Finance And Enterprise Development
Asian Development Bank (ADB) and International Labor Organization (ILO). (2013). Good Global Economic and Social Practices to Promote Gender Equality in the Labor Market. Mandaluyong City, Philippines: Asian Development Bank.
Georgia, T. (2015). DFID Guidance Note on Addressing Violence Against Women and Girls (VAWG) Through DFID’s Economic Development and Women’s Economic Empowerment Programmes: Part A, London: VAWG Helpdesk.
Georgia, T. (2015) DFID Guidance Note on Addressing Violence Against Women and Girls (VAWG) Through DFID’s Economic Development and Women’s Economic Empowerment Programmes: Part B, London: VAWG Helpdesk.
Luttrell, C., and Moser, C. (2004). Gender and Social Protection. United Kingdom: Overseas Development Institute (ODI).
Schulte, J., Williams, S., Rapic, D., Morris, P.T., Robbins, T. (2014). Toolkit for Integrating GBV Prevention and Response into Economic Growth Projects. Arlington, VA: USAID.
Women's Refugee Commission. (2011). Preventing Gender-based Violence, Building Livelihoods Guidance and Tools for Improved Programming. New York: Women's Refugee Commission.
World Bank. (2009). Social Protection and Labor at the World Bank, 2000–08. Washington, DC: World Bank.
Aguero, J. (2013). Casual Estimates of the Intangible Costs of Violence against Women in Latin America and the Caribbean. Washington, DC: Inter-American Development Bank.
Amin, S. and Suran, L. (2005). "Program efforts to delay marriage through improved opportunities: Some evidence from rural Bangladesh." Paper presented at the Annual Meeting of the Population Association of America, Philadelphia, 31 March–2 April.
Bhattacharyya, M., Bedi, A. S., and Chhachhi, A. (2011). "Marital violence and women's employment and property status: Evidence from North Indian vil ages." World Development, 39(9), 1676-1689.
Blattman, C., Green, E., Annan, J., and Jamison, J. (2013). Building Women's Economic and Social Empowerment Through Enterprise: An Experimental Assessment of the Women's Income Generating Support (WINGS) Program in Uganda. Innovations for Poverty Action Working Paper. Washington, DC: World Bank. Chopra, D.(2014). Towards Gender Equality with Care-sensitive Social Protection. United Kingdom: Institute of Development Studies (IDS).
Council of Europe. (2012). Overview of Studies on the Costs of Violence against Women and Domestic Violence. Strasbourg: Council of Europe.
Fawole, O.I. (2008). "Economic Violence To Women and Girls: Is It Receiving the Necessary Attention?" Trauma Violence Abuse 9, 167-177. Gibson-Davis, C. M., Magnuson, K., Gennetian, L. A., and Duncan, G. J. (2005). "Employment and the Risk of Domestic Abuse Among Low-Income Women." Journal of Marriage and Family 67, 1149-1168.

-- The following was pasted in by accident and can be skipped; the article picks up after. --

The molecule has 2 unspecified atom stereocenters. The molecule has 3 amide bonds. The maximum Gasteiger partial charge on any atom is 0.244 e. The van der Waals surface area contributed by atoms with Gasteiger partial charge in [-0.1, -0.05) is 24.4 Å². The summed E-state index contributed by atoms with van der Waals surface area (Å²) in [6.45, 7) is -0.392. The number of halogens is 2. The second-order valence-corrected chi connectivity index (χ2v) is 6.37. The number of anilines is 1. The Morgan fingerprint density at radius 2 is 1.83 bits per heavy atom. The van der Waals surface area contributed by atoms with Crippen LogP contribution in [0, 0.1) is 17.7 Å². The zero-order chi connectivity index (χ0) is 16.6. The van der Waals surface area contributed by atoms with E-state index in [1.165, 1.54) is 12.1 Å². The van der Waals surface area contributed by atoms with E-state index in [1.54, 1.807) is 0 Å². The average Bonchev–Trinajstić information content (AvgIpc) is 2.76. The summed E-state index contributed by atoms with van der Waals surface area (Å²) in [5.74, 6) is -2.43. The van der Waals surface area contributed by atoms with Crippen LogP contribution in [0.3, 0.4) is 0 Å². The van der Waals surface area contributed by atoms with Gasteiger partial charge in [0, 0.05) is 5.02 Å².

Gminder, Claudia Ulrike. (2003). Gender-oriented Entrepreneurship Promotion: Strategies and Tools Along the Project Cycle. Bern, Switzerland: Swiss Agency for Development and Cooperation.
Heath, R. (2014). "Women's Access to Labor Market Opportunities, Control of Household Resources, and Domestic Violence: Evidence from Bangladesh." World Development, 57, 32-46.
Hidrobo, M. and Fernald, L. (2013) Cash transfers and domestic violence. J Health Econ, 32(1), 304-19.
International Labour Organization. (2007). Women's Entrepreneurship and the Promotion of Decent Work: A Thematic Evaluation. Geneva, Switzerland, Iternational Labour Organization.
Kandpal, E., Baylis, K., and Arends-Kuenning, M. (2013). Measuring the effect of a community-level program on women's empowerment outcomes: evidence from India. World Bank Policy Research Working Paper 6399. Washington, DC: World Bank.
Kim, J., et al. (2007). "Understanding the impact of a microfinance-based intervention on women's empowerment and the reduction of intimate partner violence in South Africa." American Journal of Public Health, 97(10), 1794-1802.
Kim, J., et al. (2009). "Assessing the incremental effects of combining economic and health interventions: the IMAGE study in South Africa." Bulletin of the World Health Organization, 87(11), 824-832.
Molyneux, M. (2008). Conditional Cash Transfers: A 'Pathway to Women's Empowerment'? Research for Development Pathways, Working Paper 5. http://www.pathwaysofempowerment.org/archive_resources/conditional-cash-transfers-a-pathway-to-women-s-empowerment-pathways-working-paper-5
Shahnaz, R. and Karim, R. (2008). "Providing microfinance and social space to empower adolescent girls: An evaluation of BRAC's ELA centers." Working Paper No. 3. Dhaka, Bangladesh: BRAC.
Vyas, S. and Watts, C. (2009). "How does economic empowerment affect women's risk of intimate partner violence in low and middle income country settings? A systematic review of published evidence." Journal of International Development, 21(5), 577-602.